And, the first line of the author’s bio, “Carys Bray was brought up in a devout Mormon family. In her early thirties she left the Church and replaced religion with writing,” tells it all.

Being brought up in a strong faith marks one indelibly, even if one later replaces or abandons that religion. I speak from experience.

Don’t miss this one.

P.S. New Year’s Resolution: blog more often.

Thanks to the Friends of the Bandon Library

Drove to Bandon to talk about my novel Spy on Clinton Street for Author Night  at the lovely Bandon Library. Thanks to Megan and Maureen for publicity, prep and clean up to DSCF6293make my visit lively and enjoyable. Thanks to Darwin and Marilyn for their gracious hospitality.  We wore leis for fun and some folks returned them, so I could use them to celebrate again. I had fun, nobody fell asleep, and there were cookies. Perfect.

Recent memorable reading: Disgrace by J.M. Coetzee. Set in South Africa, the novel is the story of David Lurie, a divorced college professor who becomes sexually involved with a student, loses his job, and moves to the countryside to stay with his daughter on her farm. David’s experiences there change him profoundly and for the better. The novel highlights many types of disgrace, including the disgrace of death. It’s not always an easy read, but that’s probably true for those works which have the biggest impact on us. Disgrace won the Booker Prize, Britain’s top literary award, and Coetzee was awarded a Nobel Prize in 2003. I first read Disgrace a few years ago. It’s well worth a second reading. This work expands our understanding of the human psyche. Thank you, J.M. Coetzee.

 

Travel South – Joys and Sadness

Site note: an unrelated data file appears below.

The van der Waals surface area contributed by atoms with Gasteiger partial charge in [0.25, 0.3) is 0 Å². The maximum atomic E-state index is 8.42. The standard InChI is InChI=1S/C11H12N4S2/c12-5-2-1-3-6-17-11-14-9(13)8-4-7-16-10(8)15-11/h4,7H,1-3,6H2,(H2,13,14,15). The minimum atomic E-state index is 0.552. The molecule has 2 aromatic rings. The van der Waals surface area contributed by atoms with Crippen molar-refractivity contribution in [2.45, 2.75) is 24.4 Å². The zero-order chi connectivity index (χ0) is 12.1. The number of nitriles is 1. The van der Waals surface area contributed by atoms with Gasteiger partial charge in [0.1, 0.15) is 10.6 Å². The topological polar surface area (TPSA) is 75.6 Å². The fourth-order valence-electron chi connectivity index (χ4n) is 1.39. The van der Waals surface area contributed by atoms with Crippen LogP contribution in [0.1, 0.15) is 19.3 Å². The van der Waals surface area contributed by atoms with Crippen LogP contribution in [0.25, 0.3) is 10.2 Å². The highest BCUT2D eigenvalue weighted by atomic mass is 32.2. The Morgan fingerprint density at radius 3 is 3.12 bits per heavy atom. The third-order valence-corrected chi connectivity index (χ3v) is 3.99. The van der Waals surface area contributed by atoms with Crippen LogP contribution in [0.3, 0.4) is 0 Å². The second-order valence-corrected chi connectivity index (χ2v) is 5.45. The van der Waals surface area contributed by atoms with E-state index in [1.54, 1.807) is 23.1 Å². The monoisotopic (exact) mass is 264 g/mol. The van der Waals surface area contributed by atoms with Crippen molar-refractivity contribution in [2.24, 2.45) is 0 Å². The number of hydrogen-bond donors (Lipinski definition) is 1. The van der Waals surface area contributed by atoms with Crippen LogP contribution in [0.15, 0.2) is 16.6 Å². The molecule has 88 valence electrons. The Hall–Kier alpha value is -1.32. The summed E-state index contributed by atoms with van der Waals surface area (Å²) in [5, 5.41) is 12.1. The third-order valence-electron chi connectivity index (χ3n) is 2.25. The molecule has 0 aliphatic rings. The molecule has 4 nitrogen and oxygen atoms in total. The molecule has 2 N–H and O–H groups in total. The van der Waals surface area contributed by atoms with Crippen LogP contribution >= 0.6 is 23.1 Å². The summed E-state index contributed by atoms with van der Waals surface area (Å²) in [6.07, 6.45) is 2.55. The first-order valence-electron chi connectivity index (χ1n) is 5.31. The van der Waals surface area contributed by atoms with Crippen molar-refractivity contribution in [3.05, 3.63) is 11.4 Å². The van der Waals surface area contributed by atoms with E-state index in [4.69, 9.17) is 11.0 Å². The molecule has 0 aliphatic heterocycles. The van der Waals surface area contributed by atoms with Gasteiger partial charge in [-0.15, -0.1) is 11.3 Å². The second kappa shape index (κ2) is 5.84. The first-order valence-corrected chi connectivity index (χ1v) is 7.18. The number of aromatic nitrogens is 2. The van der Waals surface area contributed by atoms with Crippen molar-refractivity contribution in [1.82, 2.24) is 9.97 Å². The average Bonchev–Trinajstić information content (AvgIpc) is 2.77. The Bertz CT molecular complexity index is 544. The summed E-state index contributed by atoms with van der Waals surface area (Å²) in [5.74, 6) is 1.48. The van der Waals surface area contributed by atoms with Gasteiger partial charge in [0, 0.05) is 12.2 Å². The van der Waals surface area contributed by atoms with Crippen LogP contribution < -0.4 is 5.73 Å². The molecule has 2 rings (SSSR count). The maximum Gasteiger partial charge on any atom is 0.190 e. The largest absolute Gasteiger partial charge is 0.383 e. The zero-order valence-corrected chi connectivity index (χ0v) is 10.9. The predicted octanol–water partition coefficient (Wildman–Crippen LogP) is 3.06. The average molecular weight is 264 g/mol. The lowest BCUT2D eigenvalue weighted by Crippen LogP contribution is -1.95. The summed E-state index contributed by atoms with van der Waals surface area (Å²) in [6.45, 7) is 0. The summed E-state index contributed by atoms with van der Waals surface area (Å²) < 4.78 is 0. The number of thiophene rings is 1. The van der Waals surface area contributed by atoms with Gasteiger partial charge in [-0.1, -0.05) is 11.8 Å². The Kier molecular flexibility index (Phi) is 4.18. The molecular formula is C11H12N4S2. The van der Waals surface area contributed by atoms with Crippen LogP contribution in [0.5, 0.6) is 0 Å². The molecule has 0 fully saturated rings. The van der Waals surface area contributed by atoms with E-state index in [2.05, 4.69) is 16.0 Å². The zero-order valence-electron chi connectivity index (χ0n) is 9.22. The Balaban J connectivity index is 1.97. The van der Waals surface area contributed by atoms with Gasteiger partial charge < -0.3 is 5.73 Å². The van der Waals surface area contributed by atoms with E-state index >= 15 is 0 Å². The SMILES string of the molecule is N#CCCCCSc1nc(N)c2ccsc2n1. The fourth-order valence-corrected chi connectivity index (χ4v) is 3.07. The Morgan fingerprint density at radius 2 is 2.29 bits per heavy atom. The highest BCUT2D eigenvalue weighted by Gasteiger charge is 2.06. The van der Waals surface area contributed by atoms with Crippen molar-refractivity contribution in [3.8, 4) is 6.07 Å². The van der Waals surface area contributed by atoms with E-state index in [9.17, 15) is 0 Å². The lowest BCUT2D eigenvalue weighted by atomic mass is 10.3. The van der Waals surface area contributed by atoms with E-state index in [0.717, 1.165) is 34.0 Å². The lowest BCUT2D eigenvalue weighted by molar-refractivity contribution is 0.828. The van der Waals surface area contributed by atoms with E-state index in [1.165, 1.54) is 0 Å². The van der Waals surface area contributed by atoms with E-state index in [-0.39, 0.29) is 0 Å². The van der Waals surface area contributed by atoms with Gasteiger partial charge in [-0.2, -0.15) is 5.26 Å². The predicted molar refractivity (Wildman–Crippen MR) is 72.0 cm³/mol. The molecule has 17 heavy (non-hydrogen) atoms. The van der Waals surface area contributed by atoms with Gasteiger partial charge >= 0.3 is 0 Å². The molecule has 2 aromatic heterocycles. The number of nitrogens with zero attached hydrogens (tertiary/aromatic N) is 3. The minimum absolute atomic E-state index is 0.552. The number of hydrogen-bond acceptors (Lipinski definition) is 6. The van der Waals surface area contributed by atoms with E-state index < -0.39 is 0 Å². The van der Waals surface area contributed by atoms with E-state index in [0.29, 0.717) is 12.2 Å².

Husband doesn’t like to stay in motels, air travel is too expensive and frustrating, so we loaded up our old (2000) 22ft Nash trailer with everything, including the cat (Peaches, 10 year old hairless sphinx) and headed south to make family connections and see about selling our desert home.

First stop – Crescent City, Ca. 3 hours south, for the annual North Coast Redwood Writers’ Conference, a small, cosy gathering of and for writer types. Kim Wyatt, Stella Pope Duarte, IMG_1375and Lawson Fusao Inada were especially compelling speakers, presenting thoughtful ideas on poetry, biography and the power of place.

Most writers need regular injections of fresh looks at their craft which the ideal conference provides, to keep ideas gushing. I’ve allowed sloth to dominate; it’s time to hoist myself out of my non writing rut and jump back on the wordsmithing express.

After the conference we headed south to wine country, Calistoga, lively little town,  but not as hectic as Napa or St. Helena. While camped at the fair grounds on the edge of town, we

French visitors and us

French visitors and us

saw a Cruise America camper parked next to us. Husband visited with the newcomers, a couple from France. Husband not fond of the French because of a long ago trip to Canada where road signs began to appear in French, just to confuse him, he surmised.

That evening we sat with wine and visited with Eugenie and Sebastien from Paris, young, beautiful, fluent in English and friendly. We heard of their journey, beginning in Las Vegas, on to Death Valley in the extreme heat, and almost done now. They were headed for San Francisco for a couple of days, then back to Paris. The next morning we all took photos. Thank you Eugenie and Sebastien for a lovely visit. Husband now adores the French, especially the women. It’s the people you meet when traveling that make the journey memorable.